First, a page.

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The borders of our lives.

Boomers have heard this more than once, others will hear it more later on: The closer people get to death, the more they drop their facade.

There’s no one left to impress, no one left to pretend for, no one to juke. Toward the end it seems we get the green light to be who we are. For better or worse.

Let’s work on ‘the better’ for BoomerPdx.

One of the most honest people I know explained retirement like this: I don’t have to be an a- -hole anymore. Since he retired from the corporate world as a Director, I understood. At least I think I understood. He didn’t have to evaluate and terminate.

I didn’t ask for verification of what he meant in case he flashed back on me.

Turns out end of life time has a few benefits, too. It’s okay to be the person you always were, but hid away. A recent conversation revealed this truth.

“People are at their most vulnerable in hospice. They may have friends and family visit, or may be alone. Either way they change each day.

“No matter the cause of their impending death, they need something they’ve never needed before, or at least didn’t think they needed. Tennessee Williams called it the ‘kindness of strangers.’ Hospice volunteers know the meaning.

“We listen, we feel for them, and we ease their transition. No heroic measures, no last second intervention, just a nice way of letting go. It’s how we all should leave this world.

“Gone are the hostilities, the blame, the guilt. They’re not interested in the old games. Instead of fighting death, they wait, and we wait with them.

“My focus is on veterans at the end of their lives. After all they’ve done, they deserve our gratitude one last time. Maybe their friends have died, their families live thousands of miles away, or they were too ornery to be around for too long, but they change.

“By the time I see them, they’ve accepted the news. The clock runs faster, ticks louder, and it brings a calm they’ve never known for decades. The veterans I’ve been with almost all think back to their service years.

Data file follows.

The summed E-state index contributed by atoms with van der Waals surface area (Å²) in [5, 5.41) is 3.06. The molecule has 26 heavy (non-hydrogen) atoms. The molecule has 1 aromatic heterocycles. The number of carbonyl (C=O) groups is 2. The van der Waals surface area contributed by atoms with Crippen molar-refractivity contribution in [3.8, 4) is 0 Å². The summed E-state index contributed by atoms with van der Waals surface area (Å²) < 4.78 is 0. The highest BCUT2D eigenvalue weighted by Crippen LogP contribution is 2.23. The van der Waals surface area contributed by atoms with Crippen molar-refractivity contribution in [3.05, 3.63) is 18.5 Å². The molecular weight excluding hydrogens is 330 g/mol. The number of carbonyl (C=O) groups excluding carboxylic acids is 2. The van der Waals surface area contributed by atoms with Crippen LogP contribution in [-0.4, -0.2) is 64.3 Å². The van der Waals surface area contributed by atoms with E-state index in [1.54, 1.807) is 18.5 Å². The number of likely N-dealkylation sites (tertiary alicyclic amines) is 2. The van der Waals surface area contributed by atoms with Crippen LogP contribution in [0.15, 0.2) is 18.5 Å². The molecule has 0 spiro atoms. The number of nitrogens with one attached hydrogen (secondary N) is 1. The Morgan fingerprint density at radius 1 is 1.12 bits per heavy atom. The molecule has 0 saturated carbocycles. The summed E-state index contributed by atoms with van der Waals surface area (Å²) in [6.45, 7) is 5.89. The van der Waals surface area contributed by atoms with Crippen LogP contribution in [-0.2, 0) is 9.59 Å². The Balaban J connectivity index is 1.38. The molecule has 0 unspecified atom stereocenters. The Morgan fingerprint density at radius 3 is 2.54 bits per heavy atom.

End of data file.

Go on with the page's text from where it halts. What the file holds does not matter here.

“I asked a psychologist about veterans living in their own past. Why is that so common? He said it’s because their near death experiences in war resemble the feelings they carry so near their coming death. It made sense.

“Instead of blind patriotism others might see in their veteran memories, people who’ve never served but still glad others did, war veterans are back in the foxhole with their buddies. They’ve spent decades living the civilian life of jobs, marriages, kids, cars, houses, and near the end they’re back in the ranks.

“The important part of hospice is comfort. We try to find that place and welcome them home.”

It’s a still life water color,
Of a now late afternoon,
As the sun shines through the curtained lace
And shadows wash the room.
And we sit and drink our coffee
Couched in our indifference,
Like shells upon the shore
You can hear the ocean roar
In the dangling conversation
And the superficial sighs,
The borders of our lives.

And you read your Emily Dickinson,
And I my Robert Frost,
And we note our place with bookmarkers
That measure what we’ve lost.
Like a poem poorly written
We are verses out of rhythm,
Couplets out of rhyme,
In syncopated time
And the dangled conversation
And the superficial sighs,
Are the borders of our lives.

Yes, we speak of things that matter,
With words that must be said,
“Can analysis be worthwhile?”
“Is the theater really dead?”
And how the room is softly faded
And I only kiss your shadow,
I cannot feel your hand,
You’re a stranger now unto me
Lost in the dangling conversation.
And the superficial sighs,
In the borders of our lives.

About David Gillaspie
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